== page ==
Friday, June 29, 2007
Well, the initial market reaction has been to conclude that this is, after all, just another dip that we're meant to buy. While the SPX has stabilized, many other risky assets have roared higher, including the dreaded FX carry trade. Macro Man is among those who've been sucked back in, as his carry model filter is now flashing bright green. The P/L has been updated accordingly.
While it's tough from an intellectual point of view to get back in to an overvalued trade at a level above the recent exit point, at the same time it is strangely liberating to do so when instructed by a 'higher authority', e.g. a mechanistic model. As far as Macro Man can make out, those gaijin who do have the yen carry trade on in any meaningful size are those that follow a similar quantitative process. Those managers who engage in qualitative assessments, among whom number the legendary cabal of secretive macro hedge funds who rule the world in conjunction with the Pentavirate, the Illuminati, Opus Dei, the Rosicrucians, and Hermes Trismegistus, are relatively unexposed or even long yen, or so Macro Man believes from his conversations with a number of these types of players.
One topic of discussion and speculation today has been the news that China's yet-unnamed soverign wealth fund will be selling $200 billion worth of RMB bonds to pay for its initial assets from SAFE. Contrary to the general expectation, they will not be able to jam these bonds down PBOC's throat because it's against the rules. Of course, so is industrial espionage and copyright infringement, but that hasn't stopped those sorts of activities in China. Nevertheless, one should probably respect the fact that "no" in this case does appear to mean "no".
In which case, CIC and the authorities will need to find a home for these new bonds. A swift look at China's yield curve will reveal that the market probably isn't priced to receive $200 billion worth of bonds, particularly given the level of nominal GDP growth in China:
Macro Man has read one analyst's note that suggested that a drip feed issuance will ensue that will replicate the impact of a 0.5% hike in the reserve requirement every month for the next year or so. Given the general view that further hikes in the RRR might actually alter banks' behaviour, this is clearly an undesirable outocme. Where, oh where, therefore, to dipose of these bonds?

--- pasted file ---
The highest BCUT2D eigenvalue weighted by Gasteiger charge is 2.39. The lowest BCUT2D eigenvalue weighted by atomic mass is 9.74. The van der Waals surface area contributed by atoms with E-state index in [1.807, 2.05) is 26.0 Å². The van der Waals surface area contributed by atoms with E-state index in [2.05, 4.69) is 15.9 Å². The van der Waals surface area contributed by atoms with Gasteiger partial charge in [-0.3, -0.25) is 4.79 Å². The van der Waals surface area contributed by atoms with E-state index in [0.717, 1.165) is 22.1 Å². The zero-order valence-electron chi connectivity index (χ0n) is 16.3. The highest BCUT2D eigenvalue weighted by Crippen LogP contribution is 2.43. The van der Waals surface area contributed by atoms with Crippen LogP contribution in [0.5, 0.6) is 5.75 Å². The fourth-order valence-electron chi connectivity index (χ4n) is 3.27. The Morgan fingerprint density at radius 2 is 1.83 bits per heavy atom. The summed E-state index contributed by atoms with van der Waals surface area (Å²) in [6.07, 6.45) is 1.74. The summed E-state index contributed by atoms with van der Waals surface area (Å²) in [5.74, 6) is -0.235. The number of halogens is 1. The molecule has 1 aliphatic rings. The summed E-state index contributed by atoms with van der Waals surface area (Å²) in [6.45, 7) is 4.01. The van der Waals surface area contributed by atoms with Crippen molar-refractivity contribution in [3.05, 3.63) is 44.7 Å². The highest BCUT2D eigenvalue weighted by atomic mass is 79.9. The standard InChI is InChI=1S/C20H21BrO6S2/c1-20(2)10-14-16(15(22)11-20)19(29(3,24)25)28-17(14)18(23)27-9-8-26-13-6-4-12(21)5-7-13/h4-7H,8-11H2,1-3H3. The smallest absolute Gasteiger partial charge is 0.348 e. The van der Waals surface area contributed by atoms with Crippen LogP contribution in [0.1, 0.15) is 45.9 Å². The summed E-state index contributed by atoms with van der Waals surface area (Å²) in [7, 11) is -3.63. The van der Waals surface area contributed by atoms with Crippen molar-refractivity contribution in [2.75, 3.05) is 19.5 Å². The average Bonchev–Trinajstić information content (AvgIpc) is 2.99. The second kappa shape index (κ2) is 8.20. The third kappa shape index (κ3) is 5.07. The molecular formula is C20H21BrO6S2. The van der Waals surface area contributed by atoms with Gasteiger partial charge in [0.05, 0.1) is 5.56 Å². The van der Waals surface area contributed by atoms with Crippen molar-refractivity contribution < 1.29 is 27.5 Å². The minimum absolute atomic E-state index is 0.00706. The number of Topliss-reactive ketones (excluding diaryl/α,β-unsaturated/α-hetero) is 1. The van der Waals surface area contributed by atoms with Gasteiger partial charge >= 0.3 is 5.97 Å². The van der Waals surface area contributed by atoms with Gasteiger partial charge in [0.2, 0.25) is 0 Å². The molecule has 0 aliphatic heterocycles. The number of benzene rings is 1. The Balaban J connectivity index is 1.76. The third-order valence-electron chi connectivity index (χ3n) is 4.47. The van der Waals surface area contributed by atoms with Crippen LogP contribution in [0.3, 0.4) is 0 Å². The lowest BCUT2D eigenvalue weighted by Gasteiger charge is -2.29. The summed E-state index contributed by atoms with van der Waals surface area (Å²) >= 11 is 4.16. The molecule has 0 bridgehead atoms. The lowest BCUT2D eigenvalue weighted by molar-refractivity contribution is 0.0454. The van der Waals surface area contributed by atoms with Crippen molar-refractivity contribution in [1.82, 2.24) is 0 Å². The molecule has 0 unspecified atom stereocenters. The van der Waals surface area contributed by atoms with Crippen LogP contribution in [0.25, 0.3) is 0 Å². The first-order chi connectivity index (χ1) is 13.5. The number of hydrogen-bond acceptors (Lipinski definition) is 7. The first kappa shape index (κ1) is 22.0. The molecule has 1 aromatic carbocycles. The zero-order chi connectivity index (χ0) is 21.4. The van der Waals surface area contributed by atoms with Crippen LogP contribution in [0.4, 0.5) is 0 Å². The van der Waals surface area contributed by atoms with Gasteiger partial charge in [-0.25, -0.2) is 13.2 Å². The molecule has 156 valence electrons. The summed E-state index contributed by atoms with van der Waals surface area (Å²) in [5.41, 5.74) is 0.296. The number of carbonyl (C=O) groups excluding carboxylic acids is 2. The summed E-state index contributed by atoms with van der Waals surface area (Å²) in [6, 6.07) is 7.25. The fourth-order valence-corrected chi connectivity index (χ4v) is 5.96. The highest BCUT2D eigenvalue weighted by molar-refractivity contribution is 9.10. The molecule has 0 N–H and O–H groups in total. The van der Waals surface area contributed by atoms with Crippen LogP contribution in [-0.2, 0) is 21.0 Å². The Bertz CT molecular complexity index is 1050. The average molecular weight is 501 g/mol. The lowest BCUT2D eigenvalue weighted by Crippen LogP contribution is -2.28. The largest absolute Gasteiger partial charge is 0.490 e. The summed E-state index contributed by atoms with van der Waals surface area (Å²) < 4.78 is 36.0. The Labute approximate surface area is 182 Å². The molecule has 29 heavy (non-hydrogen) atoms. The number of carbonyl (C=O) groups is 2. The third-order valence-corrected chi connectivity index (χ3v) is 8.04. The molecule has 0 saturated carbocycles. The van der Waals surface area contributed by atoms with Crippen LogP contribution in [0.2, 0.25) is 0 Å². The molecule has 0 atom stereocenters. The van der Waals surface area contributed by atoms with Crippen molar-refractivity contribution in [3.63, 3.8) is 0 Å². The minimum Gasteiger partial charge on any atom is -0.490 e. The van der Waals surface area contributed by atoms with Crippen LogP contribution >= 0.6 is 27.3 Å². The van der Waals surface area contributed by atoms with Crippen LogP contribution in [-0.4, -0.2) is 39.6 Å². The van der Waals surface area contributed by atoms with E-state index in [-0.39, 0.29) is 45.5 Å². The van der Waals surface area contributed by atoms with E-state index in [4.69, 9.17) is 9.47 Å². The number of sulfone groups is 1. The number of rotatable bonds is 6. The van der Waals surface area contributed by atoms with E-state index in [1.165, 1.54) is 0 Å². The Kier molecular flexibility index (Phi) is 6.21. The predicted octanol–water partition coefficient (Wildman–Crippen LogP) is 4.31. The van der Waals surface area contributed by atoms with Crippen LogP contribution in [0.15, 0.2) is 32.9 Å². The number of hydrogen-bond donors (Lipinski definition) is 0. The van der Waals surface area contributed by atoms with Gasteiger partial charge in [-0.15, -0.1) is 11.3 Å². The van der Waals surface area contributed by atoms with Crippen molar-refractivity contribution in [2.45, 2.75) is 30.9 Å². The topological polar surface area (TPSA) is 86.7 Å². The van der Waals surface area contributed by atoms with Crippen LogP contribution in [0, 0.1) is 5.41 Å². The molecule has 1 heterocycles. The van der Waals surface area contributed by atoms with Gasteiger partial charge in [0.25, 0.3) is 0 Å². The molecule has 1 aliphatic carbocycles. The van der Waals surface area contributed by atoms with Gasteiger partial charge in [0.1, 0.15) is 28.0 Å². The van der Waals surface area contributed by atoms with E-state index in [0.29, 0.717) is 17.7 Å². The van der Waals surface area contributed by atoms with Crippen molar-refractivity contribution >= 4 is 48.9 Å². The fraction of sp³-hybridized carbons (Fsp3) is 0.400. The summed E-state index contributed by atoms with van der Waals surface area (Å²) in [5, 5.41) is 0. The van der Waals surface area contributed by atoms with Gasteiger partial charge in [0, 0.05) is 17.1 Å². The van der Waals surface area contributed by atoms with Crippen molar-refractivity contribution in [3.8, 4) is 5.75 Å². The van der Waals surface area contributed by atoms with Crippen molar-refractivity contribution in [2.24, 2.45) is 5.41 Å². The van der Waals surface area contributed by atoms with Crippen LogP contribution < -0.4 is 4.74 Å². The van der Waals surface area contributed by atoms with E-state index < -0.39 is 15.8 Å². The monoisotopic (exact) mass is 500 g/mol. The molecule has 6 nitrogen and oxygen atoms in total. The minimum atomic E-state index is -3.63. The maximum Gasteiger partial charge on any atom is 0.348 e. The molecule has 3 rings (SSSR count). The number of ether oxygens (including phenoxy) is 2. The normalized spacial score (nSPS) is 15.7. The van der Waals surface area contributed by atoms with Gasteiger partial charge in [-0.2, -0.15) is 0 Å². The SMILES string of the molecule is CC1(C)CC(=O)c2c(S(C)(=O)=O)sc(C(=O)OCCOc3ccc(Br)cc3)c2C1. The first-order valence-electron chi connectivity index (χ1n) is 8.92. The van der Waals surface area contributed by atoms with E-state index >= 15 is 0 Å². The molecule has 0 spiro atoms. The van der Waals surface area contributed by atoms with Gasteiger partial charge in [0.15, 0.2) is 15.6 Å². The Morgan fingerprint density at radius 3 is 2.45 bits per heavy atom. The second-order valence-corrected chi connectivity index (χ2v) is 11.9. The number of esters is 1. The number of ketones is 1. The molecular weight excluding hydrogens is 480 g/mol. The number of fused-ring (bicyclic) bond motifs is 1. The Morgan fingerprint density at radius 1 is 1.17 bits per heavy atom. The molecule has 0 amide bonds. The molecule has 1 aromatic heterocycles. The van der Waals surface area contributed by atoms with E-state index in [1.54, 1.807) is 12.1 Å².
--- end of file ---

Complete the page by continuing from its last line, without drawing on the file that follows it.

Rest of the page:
Macro Man has some ideas. Herewith, and with apologies to Cassandra, is Macro Man's Top 10 ways of disposing of RMB 1.55 trillion worth of debt:
1) Include RMB 1 billion worth of bonds with every DVD player sold in America and the EU.
2) Call the new debt Bond.com, pretend it's a stock, and let Chinese equity punters have at it.
3) Strip out the interest payments from the principal, and back each one with the production output of a different non-existent factory. Securitize each cash flow into an "asset"-backed CDO, and bribe the agencies to provide a favourable rating. Sell it all to Western hedge and pension funds at $10,000 on the dollar. Laugh.
4) Call your new best mate Steve Schwarzman and "suggest" that Blackstone buy a few.
5) Tell Senator Herb Kohl that if he wants to sign Yi Jianlian, he'll need to buy your bonds, too.
6) Pay the Pentavirate, the Illuminati, Opus Dei, the Rosicrucians, and Hermes Trismegistus to dispose of them for you.
7) Use diplomatic contacts to construct an "oil for bonds" transaction with regimes deemed unsavory by the West.
8) Default on the first interest payment, and then issue government-guaranteed debt to buy back the 'reserve issue' at half price.
9) Get Jim Cramer to pimp it for you on CNBC: Boo-yah! Back up the truck, baby!
9a) Trade the bonds to the Duke of Westminster for a small portion of his property portfolio. After all, London property is the fashionable investment of choice for kleptocrats the world over...
and finally, the least likely of the bunch....
10) Open your capital account and allow foreigners to have access to onshore rates and currency risk